Liberia: House Intelligence Committee Chairman Suggests More Budgetary For Military
Capitol Hill, Monrovia – The Chairman of the House’s Committee on National Defense, Representative Jimmy W. Smith (CDC, District #2, Montserrado County) is seeking increased budgetary allocation to strengthen the Armed Forces of Liberia (AFL) in order to meet up with its national and international obligations.
Report by Gerald C. Koinyeneh, [email protected]
Rep. Smith, a retired Lieutenant Colonel of the Armed of Liberia, said the army is experiencing attrition and there’s an urgent need to prioritize it with “every available resource”.
Rep. Smith’s request was contained in a report to the House’s Plenary covering his trip to Timbuktu, Mali last March to witness the honoring of the Liberian Contingent serving on a peacekeeping mission in that troubled West African country.
“Realizing that the army is experiencing attrition, which in itself is a deduction of the total strength, and having done no recruitment over the last two fiscal years 2018/2019 and 2019/2020, and the lack of logistics, this poses an exigent need for a joint committee of both Houses’ Defense committees to prioritize the necessary budgetary appropriation to enhance the capabilities of our military,” Rep. Smith urged his colleagues in his report.
“Having realized the importance of defense and security, which I know my distinguished colleagues will agree with, and with your indulgence, I which to seek a motion for the leadership of this Honorable House to take siege of this important matter for a joint resolution to adequately support the army with every resources available.”
Further in his report, the Montserrado County District #2 Lawmaker added that the Liberian contingent in Mali is highly commended for excellent performance and all military attributes in the discharge of their duties.
According to him, the Contingent discourse a high mark with the United Nations and leaders of the African contingencies which has transcended into a green light from the UN that Liberia platoon size is double.
However, he said it seems a bit difficult now because the Liberian Contingent is “regrettably” lacking the requisite military hardware or logistics to ensure the practical mobility and capability which is a prerequisite to qualify for such expansion in size.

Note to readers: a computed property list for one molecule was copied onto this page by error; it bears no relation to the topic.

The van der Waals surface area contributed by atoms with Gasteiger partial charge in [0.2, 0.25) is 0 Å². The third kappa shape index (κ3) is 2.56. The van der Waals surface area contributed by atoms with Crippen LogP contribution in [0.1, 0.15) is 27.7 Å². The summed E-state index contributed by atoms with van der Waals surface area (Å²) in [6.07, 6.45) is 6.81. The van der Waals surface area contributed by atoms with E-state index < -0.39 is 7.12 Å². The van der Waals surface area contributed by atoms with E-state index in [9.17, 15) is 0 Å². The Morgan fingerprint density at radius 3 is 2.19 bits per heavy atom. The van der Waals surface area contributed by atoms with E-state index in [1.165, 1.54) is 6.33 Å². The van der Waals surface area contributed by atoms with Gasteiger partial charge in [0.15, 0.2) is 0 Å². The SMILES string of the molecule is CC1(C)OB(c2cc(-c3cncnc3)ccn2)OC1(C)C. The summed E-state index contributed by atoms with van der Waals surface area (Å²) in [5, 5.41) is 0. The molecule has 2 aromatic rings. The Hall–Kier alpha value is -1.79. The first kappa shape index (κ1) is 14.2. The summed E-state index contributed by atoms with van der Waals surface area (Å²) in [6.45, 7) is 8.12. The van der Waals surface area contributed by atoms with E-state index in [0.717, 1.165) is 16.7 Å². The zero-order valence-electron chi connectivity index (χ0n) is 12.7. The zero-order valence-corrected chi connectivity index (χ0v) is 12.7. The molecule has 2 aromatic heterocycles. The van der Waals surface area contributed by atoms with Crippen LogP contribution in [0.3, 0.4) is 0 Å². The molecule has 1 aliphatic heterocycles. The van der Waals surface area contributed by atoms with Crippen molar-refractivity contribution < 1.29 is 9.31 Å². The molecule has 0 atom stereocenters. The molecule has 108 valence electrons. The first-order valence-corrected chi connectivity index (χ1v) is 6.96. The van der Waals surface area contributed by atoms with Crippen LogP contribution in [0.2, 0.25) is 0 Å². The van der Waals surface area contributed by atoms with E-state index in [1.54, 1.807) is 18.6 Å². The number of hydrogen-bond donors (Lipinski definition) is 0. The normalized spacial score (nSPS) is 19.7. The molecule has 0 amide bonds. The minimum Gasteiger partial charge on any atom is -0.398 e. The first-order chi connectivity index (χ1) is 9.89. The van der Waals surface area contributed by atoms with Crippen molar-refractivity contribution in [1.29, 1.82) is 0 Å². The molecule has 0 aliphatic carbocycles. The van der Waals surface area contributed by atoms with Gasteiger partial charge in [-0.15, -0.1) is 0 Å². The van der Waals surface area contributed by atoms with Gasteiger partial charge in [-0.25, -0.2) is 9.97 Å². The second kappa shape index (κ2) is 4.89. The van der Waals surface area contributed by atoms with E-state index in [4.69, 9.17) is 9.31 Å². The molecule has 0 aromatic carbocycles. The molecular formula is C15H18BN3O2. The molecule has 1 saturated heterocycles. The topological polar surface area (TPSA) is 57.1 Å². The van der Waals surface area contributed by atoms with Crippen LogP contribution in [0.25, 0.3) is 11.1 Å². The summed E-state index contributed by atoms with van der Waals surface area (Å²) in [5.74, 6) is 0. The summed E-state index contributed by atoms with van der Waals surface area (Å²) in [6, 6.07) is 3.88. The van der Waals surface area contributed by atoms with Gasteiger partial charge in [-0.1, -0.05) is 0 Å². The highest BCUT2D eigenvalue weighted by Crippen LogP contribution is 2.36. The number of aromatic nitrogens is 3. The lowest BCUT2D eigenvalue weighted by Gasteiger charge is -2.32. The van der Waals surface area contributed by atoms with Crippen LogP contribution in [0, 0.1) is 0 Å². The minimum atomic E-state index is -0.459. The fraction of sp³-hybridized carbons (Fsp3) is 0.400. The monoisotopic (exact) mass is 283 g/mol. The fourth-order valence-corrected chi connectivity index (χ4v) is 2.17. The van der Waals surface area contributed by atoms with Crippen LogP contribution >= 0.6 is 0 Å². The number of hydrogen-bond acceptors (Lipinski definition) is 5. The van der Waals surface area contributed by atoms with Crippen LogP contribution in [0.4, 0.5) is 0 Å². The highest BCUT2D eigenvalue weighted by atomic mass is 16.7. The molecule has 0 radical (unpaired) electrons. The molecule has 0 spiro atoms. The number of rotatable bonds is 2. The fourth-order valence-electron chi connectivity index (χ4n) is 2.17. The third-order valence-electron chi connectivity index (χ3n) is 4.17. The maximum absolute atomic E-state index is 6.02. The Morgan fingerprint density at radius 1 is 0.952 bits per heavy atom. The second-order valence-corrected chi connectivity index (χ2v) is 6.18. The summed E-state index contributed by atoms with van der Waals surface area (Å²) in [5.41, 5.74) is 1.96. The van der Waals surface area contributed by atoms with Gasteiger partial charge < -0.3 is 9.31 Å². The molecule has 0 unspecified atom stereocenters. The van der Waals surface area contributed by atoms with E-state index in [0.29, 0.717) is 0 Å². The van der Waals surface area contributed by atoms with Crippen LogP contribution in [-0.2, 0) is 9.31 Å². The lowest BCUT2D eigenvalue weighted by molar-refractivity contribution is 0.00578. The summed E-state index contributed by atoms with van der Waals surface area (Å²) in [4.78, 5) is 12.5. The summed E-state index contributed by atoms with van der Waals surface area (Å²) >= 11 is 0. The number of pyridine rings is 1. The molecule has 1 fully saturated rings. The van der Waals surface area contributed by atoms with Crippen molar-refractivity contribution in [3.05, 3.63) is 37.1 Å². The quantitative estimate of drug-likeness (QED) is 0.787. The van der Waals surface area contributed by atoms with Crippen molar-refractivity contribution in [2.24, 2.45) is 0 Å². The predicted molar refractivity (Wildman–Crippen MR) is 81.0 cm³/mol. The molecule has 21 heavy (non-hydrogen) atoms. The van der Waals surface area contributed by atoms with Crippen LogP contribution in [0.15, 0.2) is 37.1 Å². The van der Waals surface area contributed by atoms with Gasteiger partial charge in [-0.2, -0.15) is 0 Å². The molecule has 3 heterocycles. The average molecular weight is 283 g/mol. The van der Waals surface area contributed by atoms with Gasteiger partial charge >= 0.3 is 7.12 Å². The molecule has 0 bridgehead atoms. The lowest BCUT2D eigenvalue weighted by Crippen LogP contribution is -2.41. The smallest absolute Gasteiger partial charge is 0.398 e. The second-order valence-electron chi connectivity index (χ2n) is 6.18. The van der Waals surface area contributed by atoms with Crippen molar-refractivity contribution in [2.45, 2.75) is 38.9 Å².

He, along with Senator Jonathan Kaipay of Grand Bassa County – a member of the Senate Defense Committee, represented the Legislature at the medal parade that brought together military personnel from various countries on March 13 this year.
“Realizing that the army is experiencing attrition, which in itself is a deduction of the total strength, and having done no recruitment over the last two fiscal years 2018/2019 and 2019/2020, and the lack of logistics, this poses an exigent need for a joint committee of both Houses’ Defense committees to prioritize the necessary budgetary appropriation to enhance the capabilities of our military.”Rep. Jimmy W. Smith (CDC, District #2, Montserrado County)
Participating in World Deadliest Peacekeeping Mission
Meanwhile, it has been almost seven years since Liberia sent its first peacekeeping troops in Mali following 14 years of civil war, which was characterized by the use of child soldiers by rival warlords and rampant human rights abuses.
The Mali mission is the first since Liberia rebuilt its army from scratch after the civil war and the second in its history, after it sent peacekeepers to the Democratic Republic of Congo in the 1960s.
Since the deployment of its first troops in June 2013 under the administration of ex-president Ellen Johnson Sirleaf, the AFL continues to be an integral part of the United Nations Multidimensional Integrated Stabilization Mission in Mali (MINUSMA), which was established by Security Council resolution 2100 of in April 2013 to support political processes in that country and carry out a number of security-related tasks.
The high marks of the mission came in 2017 when the troops in Mali’s troubled town of Timbuktu was attacked by Jihadists, killing four including a member of the AFL, and injuring several others.
In the past years, over 100 peacekeepers have been killed — making the UN mission in Mali, the world body’s deadliest ongoing peace operation.